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    Hobby Expense Deduction

    From IRS Tax Tips 2019-85:

    Allowable hobby deductions.
    Taxpayers can only deduct ordinary and necessary hobby expenses:
    • Ordinary expense is common and accepted for the activity.
    • Necessary expense is appropriate for the activity.
    Limits on hobby expenses.
    Taxpayers can generally only deduct hobby expenses up to the amount of hobby income. If hobby expenses are more than its income, taxpayers have a loss from the activity. However, a hobby loss canít be deducted from other income.

    How to deduct hobby expenses.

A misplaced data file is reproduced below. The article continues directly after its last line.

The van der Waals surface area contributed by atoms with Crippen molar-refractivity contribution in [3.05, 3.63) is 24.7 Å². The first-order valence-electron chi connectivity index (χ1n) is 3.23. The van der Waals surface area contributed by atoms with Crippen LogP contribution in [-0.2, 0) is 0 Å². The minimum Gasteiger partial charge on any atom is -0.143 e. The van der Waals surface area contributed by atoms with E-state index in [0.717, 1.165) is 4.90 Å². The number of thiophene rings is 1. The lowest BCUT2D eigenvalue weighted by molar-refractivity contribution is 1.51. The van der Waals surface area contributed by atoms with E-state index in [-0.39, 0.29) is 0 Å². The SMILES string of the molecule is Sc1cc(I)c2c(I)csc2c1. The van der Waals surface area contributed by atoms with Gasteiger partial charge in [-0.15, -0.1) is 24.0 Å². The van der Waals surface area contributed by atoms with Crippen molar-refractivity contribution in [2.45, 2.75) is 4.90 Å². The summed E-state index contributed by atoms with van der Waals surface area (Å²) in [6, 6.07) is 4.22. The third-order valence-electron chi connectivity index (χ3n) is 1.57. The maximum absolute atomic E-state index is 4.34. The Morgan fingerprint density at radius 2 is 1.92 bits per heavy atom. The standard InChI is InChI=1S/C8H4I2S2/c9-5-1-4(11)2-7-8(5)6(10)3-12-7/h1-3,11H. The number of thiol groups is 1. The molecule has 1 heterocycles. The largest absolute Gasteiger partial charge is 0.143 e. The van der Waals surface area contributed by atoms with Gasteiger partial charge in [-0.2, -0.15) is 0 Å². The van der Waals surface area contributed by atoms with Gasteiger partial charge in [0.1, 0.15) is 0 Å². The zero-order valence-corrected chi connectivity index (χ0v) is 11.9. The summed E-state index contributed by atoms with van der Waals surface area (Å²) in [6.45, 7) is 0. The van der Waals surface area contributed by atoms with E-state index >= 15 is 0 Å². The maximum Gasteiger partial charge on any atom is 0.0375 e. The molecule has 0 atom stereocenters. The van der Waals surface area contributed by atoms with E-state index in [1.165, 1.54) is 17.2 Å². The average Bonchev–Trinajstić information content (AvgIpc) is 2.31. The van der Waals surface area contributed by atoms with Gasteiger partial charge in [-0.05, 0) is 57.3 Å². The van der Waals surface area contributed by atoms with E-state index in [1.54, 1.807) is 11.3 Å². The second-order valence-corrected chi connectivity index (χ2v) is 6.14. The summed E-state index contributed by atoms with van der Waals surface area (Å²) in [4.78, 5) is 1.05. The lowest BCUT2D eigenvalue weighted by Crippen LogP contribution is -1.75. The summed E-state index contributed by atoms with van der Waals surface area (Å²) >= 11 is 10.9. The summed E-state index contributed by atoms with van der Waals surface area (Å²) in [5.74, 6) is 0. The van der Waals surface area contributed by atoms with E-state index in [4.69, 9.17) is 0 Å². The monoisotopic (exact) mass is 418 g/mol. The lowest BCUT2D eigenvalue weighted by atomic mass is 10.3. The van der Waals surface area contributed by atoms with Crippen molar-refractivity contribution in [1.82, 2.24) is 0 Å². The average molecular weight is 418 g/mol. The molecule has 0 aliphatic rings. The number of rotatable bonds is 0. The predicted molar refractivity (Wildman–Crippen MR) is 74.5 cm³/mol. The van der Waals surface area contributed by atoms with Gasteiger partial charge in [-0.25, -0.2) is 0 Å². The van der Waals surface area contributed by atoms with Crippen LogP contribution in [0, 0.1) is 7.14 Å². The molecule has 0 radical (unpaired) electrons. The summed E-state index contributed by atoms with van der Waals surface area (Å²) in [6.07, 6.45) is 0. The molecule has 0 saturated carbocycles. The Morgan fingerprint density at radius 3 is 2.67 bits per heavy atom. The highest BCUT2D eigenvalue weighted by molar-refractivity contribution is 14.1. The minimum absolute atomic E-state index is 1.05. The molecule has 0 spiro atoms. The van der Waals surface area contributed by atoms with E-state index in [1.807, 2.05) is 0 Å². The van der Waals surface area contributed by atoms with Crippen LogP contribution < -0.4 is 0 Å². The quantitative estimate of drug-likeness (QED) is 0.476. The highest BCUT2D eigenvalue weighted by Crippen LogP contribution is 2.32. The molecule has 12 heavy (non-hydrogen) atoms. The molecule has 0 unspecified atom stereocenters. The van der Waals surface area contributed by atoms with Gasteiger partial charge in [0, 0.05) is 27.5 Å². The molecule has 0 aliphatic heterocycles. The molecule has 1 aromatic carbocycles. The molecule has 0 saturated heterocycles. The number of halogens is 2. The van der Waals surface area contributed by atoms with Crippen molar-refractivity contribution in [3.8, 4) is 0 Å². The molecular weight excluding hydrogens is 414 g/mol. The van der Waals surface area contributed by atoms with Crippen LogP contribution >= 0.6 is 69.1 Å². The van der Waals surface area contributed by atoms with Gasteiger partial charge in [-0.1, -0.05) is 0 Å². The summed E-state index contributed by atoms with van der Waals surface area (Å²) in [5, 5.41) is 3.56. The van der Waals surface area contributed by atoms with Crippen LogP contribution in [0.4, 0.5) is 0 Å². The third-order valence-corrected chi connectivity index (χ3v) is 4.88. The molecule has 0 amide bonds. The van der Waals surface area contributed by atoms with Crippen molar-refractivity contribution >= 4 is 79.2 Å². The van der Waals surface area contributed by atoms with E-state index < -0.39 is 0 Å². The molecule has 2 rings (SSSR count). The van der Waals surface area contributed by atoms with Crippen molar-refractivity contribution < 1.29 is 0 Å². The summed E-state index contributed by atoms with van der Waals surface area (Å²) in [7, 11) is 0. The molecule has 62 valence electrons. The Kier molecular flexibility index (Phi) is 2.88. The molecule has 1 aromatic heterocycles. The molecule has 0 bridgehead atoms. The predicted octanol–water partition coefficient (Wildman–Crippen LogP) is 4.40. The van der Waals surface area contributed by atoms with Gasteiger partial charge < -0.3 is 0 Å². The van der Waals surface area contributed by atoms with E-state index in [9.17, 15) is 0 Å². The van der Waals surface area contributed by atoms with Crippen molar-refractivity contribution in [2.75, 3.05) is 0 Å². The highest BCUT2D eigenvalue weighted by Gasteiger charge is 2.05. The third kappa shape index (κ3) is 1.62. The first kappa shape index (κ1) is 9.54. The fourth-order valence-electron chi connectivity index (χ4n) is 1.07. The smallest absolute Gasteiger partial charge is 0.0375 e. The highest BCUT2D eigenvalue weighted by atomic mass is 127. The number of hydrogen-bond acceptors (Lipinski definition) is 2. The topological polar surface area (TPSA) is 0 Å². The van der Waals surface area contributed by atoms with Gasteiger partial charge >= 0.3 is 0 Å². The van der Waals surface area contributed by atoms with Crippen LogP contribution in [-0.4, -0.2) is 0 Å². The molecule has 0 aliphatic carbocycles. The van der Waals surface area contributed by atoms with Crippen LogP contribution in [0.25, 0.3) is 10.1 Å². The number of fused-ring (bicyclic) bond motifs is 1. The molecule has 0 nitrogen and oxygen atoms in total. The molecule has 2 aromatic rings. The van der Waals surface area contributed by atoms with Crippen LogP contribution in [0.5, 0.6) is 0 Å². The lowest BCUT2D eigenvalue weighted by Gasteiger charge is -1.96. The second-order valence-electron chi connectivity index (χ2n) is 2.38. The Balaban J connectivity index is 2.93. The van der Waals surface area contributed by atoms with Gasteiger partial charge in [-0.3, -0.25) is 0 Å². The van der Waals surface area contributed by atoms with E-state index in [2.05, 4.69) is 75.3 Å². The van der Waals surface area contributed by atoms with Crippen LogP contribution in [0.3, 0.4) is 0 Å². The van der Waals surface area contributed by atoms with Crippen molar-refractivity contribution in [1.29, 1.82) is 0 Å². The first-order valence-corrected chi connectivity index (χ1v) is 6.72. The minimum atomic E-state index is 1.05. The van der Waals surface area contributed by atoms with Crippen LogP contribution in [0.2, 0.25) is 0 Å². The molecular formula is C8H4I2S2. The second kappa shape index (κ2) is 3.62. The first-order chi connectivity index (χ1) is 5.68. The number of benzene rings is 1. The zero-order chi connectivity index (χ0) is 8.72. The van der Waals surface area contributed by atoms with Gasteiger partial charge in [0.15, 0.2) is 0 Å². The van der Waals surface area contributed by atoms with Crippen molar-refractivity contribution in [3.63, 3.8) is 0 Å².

Taxpayers must itemize deductions on their tax return to deduct hobby expenses. Taxpayers can look into this now to determine if they will itemize their deductions when they file their 2019 tax return next year. Expenses may fall into three types of deductions, and special rules apply to each type.

    I thought you can't deduct on Sch A because misc. deductions subject to 2% haircut is gone??

    What am I missing??
    Taxes after all are the dues that we pay for the privileges of membership in an organized society. - FDR

    #2
    They sent a revised e-mail:

    "If a taxpayer receives income for an activity that they donít carry out to make a profit, the expenses they pay for the activity are miscellaneous itemized deductions and can no longer be deducted. The taxpayer must still report the income they receive on Schedule 1, Form 1040, line 21."

    Comment


      #3
      Yep, Updated Tax Tip 2019-85. Get your free subscriptions to IRS topics.

      Comment


        #4
        Originally posted by kathyc2 View Post
        They sent a revised e-mail: